The new ‘wirelss reading device’ (think what would happen if an iPod and a paperback had a baby) is sleek and gorgeous and very practical… which got me thinking.

I’ve noticed that  magazine publishers, still chasing that Holy Grail – the perfect online magazine – are increasingly settling for jazzy pdf versions that make ‘swish’ noises when you click your cursor on the corners of the pages. Is this a step forwards, or a step backwards? (Yeah, yeah – rhetorical question.)

The problem with an online graphic representation of a printed magazine is it doesn’t take full advantage of the ‘3D’ space and breathtaking functionality that the internet offers.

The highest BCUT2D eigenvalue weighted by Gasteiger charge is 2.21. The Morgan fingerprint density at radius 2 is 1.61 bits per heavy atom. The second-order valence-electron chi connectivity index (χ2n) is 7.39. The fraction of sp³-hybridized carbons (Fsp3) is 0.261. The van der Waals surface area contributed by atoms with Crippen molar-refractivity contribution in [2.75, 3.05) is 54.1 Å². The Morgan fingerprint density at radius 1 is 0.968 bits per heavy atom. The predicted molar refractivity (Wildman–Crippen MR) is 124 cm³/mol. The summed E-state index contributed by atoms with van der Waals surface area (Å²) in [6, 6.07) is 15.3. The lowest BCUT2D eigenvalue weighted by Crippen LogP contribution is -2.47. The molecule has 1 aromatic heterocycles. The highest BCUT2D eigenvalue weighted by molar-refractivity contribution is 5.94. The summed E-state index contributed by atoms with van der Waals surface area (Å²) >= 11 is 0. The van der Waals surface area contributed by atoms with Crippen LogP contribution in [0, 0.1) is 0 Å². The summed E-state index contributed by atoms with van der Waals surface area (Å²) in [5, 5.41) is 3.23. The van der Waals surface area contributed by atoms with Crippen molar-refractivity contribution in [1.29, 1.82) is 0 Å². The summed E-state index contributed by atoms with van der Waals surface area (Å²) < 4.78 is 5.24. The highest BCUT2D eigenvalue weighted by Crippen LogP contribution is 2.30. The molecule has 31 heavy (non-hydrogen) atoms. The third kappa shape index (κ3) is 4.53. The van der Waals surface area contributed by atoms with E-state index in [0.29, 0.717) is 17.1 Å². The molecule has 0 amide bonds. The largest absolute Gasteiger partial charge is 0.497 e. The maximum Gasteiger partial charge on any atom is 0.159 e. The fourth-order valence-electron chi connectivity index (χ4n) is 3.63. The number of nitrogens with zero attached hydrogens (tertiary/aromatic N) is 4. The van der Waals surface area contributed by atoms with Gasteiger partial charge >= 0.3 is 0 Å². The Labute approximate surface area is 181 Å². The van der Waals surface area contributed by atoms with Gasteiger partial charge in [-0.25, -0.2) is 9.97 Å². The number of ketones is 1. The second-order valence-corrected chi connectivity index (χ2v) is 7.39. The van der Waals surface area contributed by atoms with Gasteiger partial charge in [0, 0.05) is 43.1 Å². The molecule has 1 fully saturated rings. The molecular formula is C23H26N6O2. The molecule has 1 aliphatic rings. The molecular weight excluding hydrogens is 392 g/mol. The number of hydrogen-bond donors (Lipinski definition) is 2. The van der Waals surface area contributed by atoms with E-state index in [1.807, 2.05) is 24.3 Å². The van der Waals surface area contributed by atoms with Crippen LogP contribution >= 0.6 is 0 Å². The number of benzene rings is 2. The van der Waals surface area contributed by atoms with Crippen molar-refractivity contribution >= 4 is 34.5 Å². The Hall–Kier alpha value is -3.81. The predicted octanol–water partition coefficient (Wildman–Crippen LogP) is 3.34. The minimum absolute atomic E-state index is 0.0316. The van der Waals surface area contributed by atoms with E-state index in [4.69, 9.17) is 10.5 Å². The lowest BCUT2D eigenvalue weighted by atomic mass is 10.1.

People absorb information differently online. They’ve spent the last few years (and online has only been around a few years) acquiring new skills and adapting old ones at a breaktaking pace. And what do we give them? Gussied up pictures of printed magazine pages. It’s a bit like passing your driving test and being handed a push bike.

Readers like Kindle 2, on the other hand, are finding new and exciting ways of bridging the space between online and offline. It gives people the offline framework – book dimensions, use of white space etc – but the ease of new media. Hurray!

Don’t get me wrong, there are some very nice magazine websites and emails out there, but we’re still a long way from doing print successfully online. In fact, should we be doing print at all? I’m seeking some inspiration here.

Why men look twice at prospective mothers-in-law